Malaria vaccine candidate shows efficacy in genomic study
The genomic study used highly sensitive sequencing technology to evaluate more samples from patients. They found that genetic variation within the protein that RTS,S targets can affect the ability of RTS,S to protect young children from malaria. Health professionals have concerns about the partial protection of the vaccine. It appears to protect people only from allele malaria bacteria.
"This is an example of the benefits of applying genomics to a real world problem of global health importance," Dyann Wirth, chair of the Department of Immunology and Infectious Diseases at the Harvard T.H. Chan School of Public Health, said.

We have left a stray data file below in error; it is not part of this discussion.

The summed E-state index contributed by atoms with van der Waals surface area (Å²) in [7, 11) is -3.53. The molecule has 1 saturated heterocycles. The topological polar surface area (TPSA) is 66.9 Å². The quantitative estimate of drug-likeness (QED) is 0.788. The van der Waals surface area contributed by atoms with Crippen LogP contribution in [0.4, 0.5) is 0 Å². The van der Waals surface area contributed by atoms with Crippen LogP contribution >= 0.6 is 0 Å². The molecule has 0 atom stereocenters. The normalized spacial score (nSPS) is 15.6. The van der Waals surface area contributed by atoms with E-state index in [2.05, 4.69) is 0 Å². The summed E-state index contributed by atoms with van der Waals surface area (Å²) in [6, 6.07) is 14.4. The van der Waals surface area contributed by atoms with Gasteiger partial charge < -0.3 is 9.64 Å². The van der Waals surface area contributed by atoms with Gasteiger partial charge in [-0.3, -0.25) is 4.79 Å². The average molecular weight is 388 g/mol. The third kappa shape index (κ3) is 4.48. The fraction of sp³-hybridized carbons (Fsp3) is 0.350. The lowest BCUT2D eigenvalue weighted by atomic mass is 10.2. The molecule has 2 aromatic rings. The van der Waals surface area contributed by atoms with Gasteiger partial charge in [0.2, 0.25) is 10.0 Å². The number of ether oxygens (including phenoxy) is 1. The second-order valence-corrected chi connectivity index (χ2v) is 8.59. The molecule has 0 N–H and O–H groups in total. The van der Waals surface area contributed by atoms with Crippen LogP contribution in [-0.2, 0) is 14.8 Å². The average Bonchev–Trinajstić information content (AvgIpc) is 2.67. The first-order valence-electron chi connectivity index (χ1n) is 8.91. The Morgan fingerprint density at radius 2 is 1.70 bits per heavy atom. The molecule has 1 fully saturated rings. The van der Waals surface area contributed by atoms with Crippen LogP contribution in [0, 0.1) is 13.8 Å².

RTS,S is designed to trigger an immune response, but at this point it only protects against certain alleles of proteins. The researchers intend to conduct further studies with broader partners to better understand how the vaccine works.
"This is the first study that was big enough and used a methodology that was sufficiently sensitive to detect this phenomenon,” Dan Neafsey, associate director of the Genomic Center for Infectious Diseases at the Broad and co-first author of the NEJM paper, said. “Now that we know that it exists, it contributes to our understanding of how RTS,S confers protection and informs future vaccine development efforts.”